In the farthest reaches of Upper Nidderdale, life is being breathed back into a village abandoned nearly a century ago – thanks to students on our Foundation Programme in Heritage Skills.
Using stonemasonry skills learned on the programme, students Tom Carling, James Duffus and Harry Smith have engraved a set of five stone markers which will nestle among the ruins of the deserted settlement of Lodge.
Each one will commemorate a building or the name of a former inhabitant, giving visitors a haunting backward glimpse of what was once a thriving farming community. The village became empty in the 1920s at the behest of the Bradford Corporation Water Committee as Scar House Reservoir was being built.
The Foundation Programme was set up in 2014. It offers vocational training in traditional skills for young people in Nidderdale.
Through study, training and placements with local companies, it helps students make the difficult step from school into the world of work.
Work placements cover areas such as farming, countryside management and tourism. Heritage craft skills are taught at Number 6 Gallery in Pateley Bridge, where Tom, James and Harry learned their stonemasonry from local sculptor Joseph Hayton.
The stone markers they were commissioned to make are part of a wider project. Compared with other deserted villages in Nidderdale, Lodge is quite well preserved.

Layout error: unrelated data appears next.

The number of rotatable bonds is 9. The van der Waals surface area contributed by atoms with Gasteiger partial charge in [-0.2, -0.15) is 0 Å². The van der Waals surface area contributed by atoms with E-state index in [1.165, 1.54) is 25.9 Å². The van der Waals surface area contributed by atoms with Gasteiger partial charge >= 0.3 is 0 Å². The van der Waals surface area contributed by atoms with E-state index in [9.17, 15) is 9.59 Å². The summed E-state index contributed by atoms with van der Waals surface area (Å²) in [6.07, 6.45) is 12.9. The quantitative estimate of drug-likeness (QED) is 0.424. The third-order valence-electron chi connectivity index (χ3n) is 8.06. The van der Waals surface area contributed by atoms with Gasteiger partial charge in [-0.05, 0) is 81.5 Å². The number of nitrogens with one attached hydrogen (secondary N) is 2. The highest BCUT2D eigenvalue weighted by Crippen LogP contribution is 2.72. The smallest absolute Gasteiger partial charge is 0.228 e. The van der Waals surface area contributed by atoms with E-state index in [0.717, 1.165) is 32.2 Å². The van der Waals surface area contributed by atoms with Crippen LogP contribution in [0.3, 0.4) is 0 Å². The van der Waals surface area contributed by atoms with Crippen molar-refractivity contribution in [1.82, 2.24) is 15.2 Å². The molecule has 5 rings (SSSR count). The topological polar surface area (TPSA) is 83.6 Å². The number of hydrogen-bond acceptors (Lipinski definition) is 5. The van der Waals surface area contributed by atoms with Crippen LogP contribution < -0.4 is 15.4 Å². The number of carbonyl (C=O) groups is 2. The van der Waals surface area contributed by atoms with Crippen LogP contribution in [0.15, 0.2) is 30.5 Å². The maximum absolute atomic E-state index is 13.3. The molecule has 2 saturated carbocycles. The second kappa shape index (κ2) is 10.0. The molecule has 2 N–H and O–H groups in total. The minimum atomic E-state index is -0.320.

The footprints of five complexes of buildings survive, rising several courses of stonework above the ground, so the outlines of houses, barns and gardens can be made out. Yet because of its remote location, Lodge has faded into obscurity.
At the Upper Nidderdale Landscape Partnership, we thought it was time that Lodge was brought back into the light of day. Last summer we carried out excavations at the site, aiming to find evidence of its medieval origins.
Although much of the material we recovered was from later centuries, we found clear signs of Lodge’s origins as a grange farm of Byland Abbey.
In later centuries, the village evolved into an assortment of handsome laithe houses, of a typical Pennine design: human inhabitants at one end of the building, four-legged ones at the other.
These are the buildings whose ghostly remnants exist on the site today.
Alongside the stone markers, we will be providing digital resources and an information panel at the site, telling how the village endured over the centuries until its location next to the new reservoir aroused concerns about water contamination.
Our Historic Nidderdale Project Officer, Rob Light, has been overseeing the installation of the stone markers. He’s excited that visitors will soon be able to see tangible signs of the work done at the site.
He said: “It’s a great way of making the historic environment accessible to more people. And it’s good for the Heritage Skills students to see a solid outcome to their work – it’s been a chance for them to produce something which will be a permanent part of the landscape. They’ve done a fantastic job, too.”
Joseph Hayton agrees. He said: “I think it was a great idea to do this job with the three lads. I’m sure they took it more seriously because it was a real job, not just a mock-up. They worked very well together as a team.”